Sandy Scott jokes that his parents must be the biggest Texas Tech fans in Scotland.
But underneath the gentle quip is a sense of pride, as Scott comes to the end of his time as a Red Raider next summer, younger brother Calum will be carrying on the family name States-side.
Scott junior, 17, is ranked 32 in the European Golf rankings for under-18s and has been victorious on the European Junior Tour at Brora and Duff House Royal.
The university’s head golf coach Greg Sands has already spoken of his delight at securing the next prodigy from the Scott golfing lineage.
Help us welcome Calum Scott to the Red Raider family!
— Texas Tech Men’s Golf (@TexasTechMGolf) December 10, 2020
“I played a lot with him over the summer and I was really impressed. He’s going to be a really good player,” said Scott.
“We’re both very competitive and any time we face each other, it’s fiery, that’s all I’ll say. Now that he’s taller than me, I don’t feel sorry for him anymore. In fact, I think it’s quite the opposite!
“He’s got a year to wait, so I’ll be done there by the time he goes. But if I’m around I’ll certainly help him settle in.
“They always wanted to get him. He’s a really good young player, so it was handy I was his brother and we’re keeping the Scots in the Texas Tech family.
“My folks have both been over there now, so they’re the biggest Texas Tech fans in Scotland, that’s for sure.”
The brothers, who hail from Nairn, have been able to reunite for Christmas, with Calum finishing off his studies at Nairn Academy and Sandy completing his two-week quarantine ahead of the festive period after returning from the US.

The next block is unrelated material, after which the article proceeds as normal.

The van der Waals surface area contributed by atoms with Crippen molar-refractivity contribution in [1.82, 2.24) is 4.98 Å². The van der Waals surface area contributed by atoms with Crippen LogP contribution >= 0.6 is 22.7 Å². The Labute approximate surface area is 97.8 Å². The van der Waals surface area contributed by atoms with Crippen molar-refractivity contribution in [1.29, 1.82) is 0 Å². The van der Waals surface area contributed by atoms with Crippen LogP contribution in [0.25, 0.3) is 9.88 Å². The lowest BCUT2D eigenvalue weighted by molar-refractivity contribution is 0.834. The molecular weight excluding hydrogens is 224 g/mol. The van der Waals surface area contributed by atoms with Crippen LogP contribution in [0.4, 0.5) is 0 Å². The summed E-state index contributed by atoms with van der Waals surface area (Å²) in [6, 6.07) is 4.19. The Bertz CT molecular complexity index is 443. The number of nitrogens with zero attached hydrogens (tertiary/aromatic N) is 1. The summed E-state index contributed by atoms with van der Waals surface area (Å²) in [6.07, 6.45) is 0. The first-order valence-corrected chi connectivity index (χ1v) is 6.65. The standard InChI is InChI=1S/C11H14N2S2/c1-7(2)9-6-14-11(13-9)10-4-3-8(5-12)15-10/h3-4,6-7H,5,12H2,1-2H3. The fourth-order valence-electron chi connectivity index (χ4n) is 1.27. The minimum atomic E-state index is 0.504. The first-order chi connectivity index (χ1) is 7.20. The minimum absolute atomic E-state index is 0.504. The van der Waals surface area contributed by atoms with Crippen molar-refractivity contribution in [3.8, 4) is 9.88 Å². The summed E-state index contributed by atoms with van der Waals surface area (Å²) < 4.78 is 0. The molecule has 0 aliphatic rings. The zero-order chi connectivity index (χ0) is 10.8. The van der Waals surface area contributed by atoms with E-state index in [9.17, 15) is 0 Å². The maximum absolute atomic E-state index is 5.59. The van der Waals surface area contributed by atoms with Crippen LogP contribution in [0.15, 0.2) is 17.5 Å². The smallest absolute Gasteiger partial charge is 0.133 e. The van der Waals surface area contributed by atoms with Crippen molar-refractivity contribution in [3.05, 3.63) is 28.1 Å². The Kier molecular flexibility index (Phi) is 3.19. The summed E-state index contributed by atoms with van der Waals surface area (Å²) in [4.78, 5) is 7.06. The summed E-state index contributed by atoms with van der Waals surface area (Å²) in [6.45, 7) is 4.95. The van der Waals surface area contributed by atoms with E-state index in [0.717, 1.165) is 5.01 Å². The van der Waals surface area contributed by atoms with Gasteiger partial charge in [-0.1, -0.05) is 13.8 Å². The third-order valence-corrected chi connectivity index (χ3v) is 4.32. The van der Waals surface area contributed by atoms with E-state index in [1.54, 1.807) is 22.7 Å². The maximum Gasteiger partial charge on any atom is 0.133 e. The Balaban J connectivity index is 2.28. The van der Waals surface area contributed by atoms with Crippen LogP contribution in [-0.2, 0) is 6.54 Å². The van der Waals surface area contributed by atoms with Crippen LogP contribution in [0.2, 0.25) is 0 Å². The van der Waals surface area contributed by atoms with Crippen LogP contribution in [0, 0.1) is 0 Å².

“It wasn’t too bad getting home,” added Scott. “The airports were as quiet as I’ve seen them. The flights are pretty quiet too, so you get a row to yourself. From that side of things, it’s pretty easy.
“I had to do the two-week quarantine and that was the only difficult thing about it. It shouldn’t affect me going back out there – I had to get my visa renewed, as I wasn’t planning on coming back this year.
“It was due to expire so I went down to London before Christmas and got that approved. That should mean I have no issues going back and should be good to go.”
Scott, who qualified for the US Open earlier this year, delayed turning professional for another 12 months in 2020, in order to return to Texas Tech for another year.
During that time he was able to secure a second successive Walker Cup place, where he will represent Great Britain & Ireland against the United States in Seminole, Florida, next year.
He hopes to achieve All-American honours in 2021, where the top golf coaches in the States choose the best amateur players in the sport. He is currently ranked eighth in the World Amateur Golf rankings and can see himself staying in the US to pursue his professional dream.
“It’s certainly been a different and difficult year but it’s a blessing in disguise,” said Scott. “I was hoping to turn pro after college finished last year but that was put on hold.
“I felt like going back to university was the best thing and I’ve been involved in this PGA Tour university rankings. It’s a goal of mine to get in the top five and get some status to play in the States.
“I’m now wanting to play States-side and that’s going to be a good opportunity for me. It’s been a good thing to have another year of amateur golf, figure a few things out before going into the world of professional golf.”